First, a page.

6. King of the fourth quarter: In August, Giants quarterback Eli Manning compared himself to Tom Brady. "I consider myself in that class," Manning said on The Michael Kay Show on ESPN New York 1050. "I think now he's grown up and gotten better every year, and that's what I'm trying to do. I kind of hope these next seven years of my quarterback days are my best."

At the time, many questioned or scoffed at Manning's remarks. But in the past few weeks, Manning has justified them. In the fourth quarter of the Giants' last two games, he has led come-from-behind wins at Philadelphia and Arizona. In those games, Manning has completed 20 of 24 passes for 265 yards and four touchdowns. Now, the three highest-rated quarterbacks are, in order, Aaron Rodgers, Brady and Manning.

7. Adding some Curry: One week after benching linebacker Aaron Curry, a former fourth overall pick in the draft, Seattle is listening to offers for him, according to a source familiar with the process. The same source said the Seahawks already have spoken to "a number of teams about him" and are willing to take a mid-round pick for him.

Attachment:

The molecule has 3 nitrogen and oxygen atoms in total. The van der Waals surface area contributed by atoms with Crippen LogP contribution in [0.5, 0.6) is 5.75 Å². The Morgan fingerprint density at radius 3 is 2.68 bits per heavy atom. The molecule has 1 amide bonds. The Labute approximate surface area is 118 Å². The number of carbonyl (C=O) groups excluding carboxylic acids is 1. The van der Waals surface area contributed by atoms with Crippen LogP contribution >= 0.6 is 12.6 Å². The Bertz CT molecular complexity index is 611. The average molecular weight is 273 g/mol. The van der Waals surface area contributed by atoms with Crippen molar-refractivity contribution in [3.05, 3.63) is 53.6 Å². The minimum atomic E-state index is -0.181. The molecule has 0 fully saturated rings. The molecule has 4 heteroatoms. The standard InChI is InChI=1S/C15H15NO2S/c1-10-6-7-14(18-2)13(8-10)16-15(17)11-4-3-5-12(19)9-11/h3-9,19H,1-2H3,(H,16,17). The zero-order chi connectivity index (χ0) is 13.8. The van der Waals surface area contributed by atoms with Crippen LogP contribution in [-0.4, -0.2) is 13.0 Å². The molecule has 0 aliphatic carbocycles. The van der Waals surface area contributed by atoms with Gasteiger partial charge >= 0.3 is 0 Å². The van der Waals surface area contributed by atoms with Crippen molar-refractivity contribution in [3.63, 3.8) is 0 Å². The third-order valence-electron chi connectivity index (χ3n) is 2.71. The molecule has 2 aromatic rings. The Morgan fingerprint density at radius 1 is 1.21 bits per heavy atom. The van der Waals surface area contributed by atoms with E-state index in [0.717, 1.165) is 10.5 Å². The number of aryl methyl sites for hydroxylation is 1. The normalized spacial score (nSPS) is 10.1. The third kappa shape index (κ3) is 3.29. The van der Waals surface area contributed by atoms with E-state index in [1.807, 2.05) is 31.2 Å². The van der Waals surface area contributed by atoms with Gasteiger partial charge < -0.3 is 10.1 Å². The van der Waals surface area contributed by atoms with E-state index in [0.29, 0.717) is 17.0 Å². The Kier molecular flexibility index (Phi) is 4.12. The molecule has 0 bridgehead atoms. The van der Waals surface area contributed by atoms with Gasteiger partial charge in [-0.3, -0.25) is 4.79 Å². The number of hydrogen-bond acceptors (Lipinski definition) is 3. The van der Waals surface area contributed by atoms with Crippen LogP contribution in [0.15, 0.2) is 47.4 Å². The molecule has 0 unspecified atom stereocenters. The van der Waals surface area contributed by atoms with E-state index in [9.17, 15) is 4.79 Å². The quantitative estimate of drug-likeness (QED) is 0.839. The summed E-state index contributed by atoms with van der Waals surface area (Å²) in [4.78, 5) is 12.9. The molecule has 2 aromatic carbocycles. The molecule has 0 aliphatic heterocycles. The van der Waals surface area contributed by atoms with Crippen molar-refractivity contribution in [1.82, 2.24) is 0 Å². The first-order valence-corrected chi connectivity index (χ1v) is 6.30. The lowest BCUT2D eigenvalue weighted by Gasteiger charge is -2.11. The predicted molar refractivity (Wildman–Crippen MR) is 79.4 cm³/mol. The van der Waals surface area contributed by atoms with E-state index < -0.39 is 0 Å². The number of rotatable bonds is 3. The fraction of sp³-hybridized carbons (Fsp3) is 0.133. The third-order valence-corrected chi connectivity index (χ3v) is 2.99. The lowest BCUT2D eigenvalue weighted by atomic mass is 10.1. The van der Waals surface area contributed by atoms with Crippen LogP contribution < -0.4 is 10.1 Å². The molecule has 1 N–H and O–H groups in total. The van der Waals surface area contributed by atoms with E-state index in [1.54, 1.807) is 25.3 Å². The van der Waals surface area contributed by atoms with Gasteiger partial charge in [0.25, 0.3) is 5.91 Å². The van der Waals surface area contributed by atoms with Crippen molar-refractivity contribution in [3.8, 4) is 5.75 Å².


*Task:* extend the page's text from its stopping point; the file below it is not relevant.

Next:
The signs continue to point to the end of Curry's time in Seattle. Shortly after the lockout, the Seahawks restructured Curry's contract. Last week they benched him. And now they are open to dealing him in the right situation for a fair price before the Oct. 18 trade deadline.

Two teams this week said that, in the right system, Curry, 25, still could salvage his career and turn into a superb linebacker.